For decades, high school graduation rates flat-lined, reaching about 70 percent nationally in the 1970s through the early part of this century. More than one million students each year failed to graduate with their class, increasing their odds of being unemployed, on welfare, incarcerated, and having children who would continue the dropout cycle.
Building on progress from the Civil Rights movement to education reforms in some areas of the country, the early 2000s ushered in an era of awareness of America's dropout epidemic and brought about significant state and federal policy changes. These efforts focused schools and communities on the pressing problem, leading to greater awareness, better data, targeted improvements, student supports, and meaningful accountability at the school, district and state levels.
The national graduation rate has now hit an all-time high of 82.3 percent, up more than ten percentage points over the last dozen years. Nearly two million more students have graduated rather than dropping out over the last decade.
In spite of this progress, significant challenges remain. For the first time in four years, the nation is off track to reaching the 90 percent goal. Serious graduation gaps persist between students of different races, ethnicities, income-levels, and special needs. For many students, especially those living in poverty, graduating high school is still not the norm, and in many states, there are clear lines between the "haves" and "have-nots" when it comes to earning a diploma and having a pathway to success beyond high school.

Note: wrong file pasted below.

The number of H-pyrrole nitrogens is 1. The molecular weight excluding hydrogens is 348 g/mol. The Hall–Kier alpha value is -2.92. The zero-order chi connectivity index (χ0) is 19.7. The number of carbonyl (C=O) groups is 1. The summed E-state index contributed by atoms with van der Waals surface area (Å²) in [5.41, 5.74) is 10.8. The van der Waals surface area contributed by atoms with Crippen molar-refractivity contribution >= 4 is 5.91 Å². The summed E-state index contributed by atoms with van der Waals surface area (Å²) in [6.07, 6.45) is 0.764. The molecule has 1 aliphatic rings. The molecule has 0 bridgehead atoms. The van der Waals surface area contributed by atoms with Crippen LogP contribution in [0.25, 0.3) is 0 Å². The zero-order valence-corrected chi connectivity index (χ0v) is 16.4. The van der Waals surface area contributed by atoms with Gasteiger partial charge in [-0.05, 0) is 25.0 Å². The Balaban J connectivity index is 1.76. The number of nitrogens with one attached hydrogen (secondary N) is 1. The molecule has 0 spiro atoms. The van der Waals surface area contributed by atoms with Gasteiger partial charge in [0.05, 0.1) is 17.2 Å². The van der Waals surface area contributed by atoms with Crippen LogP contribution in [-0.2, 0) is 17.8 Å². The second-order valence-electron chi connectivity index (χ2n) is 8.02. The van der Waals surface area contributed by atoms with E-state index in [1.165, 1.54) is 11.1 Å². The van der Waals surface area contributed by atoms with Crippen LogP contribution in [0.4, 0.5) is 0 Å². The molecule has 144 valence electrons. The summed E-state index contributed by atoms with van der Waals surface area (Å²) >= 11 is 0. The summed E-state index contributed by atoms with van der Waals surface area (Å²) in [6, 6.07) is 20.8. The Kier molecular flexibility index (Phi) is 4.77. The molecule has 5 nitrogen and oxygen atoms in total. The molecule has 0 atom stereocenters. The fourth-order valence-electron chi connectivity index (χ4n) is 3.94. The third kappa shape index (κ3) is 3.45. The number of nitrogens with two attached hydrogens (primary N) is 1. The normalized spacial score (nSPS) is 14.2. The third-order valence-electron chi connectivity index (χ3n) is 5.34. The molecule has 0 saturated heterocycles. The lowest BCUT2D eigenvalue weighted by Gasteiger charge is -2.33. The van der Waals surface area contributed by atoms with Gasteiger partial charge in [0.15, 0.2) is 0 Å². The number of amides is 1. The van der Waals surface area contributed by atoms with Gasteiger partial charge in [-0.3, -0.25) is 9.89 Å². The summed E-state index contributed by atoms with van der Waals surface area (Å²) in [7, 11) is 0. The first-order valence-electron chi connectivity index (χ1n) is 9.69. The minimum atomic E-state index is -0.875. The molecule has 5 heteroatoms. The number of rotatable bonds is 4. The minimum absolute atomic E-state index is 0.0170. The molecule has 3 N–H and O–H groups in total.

A first national sample of high school dropouts in 2006 showed that most could have graduated - and that higher expectations, opportunities to connect coursework to careers, and caring adults who could help students navigate school and life challenges all mattered and could have made the difference between earning and not earning their diplomas. In today's economy, a high school diploma is a stepping-stone to an occupational certificate, an associate degree, or a bachelor's degree and beyond. Unlike a generation ago, most jobs now require some college.
We all have a role to play in ensuring students receive the supports they need, and the business community is no exception. Many have stepped up to the challenge, including AT&T, helping with the increase in graduation rates in recent years.
AT&T recently announced that employees have provided 1 million hours of mentoring to students who need it the most through its Aspire Mentoring Academy. The evidence shows that mentoring matters and can boost a student's chances of engaging in leadership activities, graduating high school, and going on to college. Mentoring is one intervention that brings us closer to the GradNation Campaign goal of a 90 percent on time graduation rate by 2020, which AT&T has adopted as a company goal as well.
In addition to being the critical pathway to college, graduating from high school means a lifetime of increased earnings, better health, decreased reliance on government assistance and crime, and higher levels of volunteering and other forms of civic engagement, compared to those who drop out. With focus, the dropout problem can be addressed anywhere. It is up to all of us to make sure that it is.
John Bridgeland is former Director of the White House Domestic Policy Council & CEO of Civic Enterprises. Nicole Anderson is Assistant Vice President, Social Innovation, and President of the AT&T Foundation.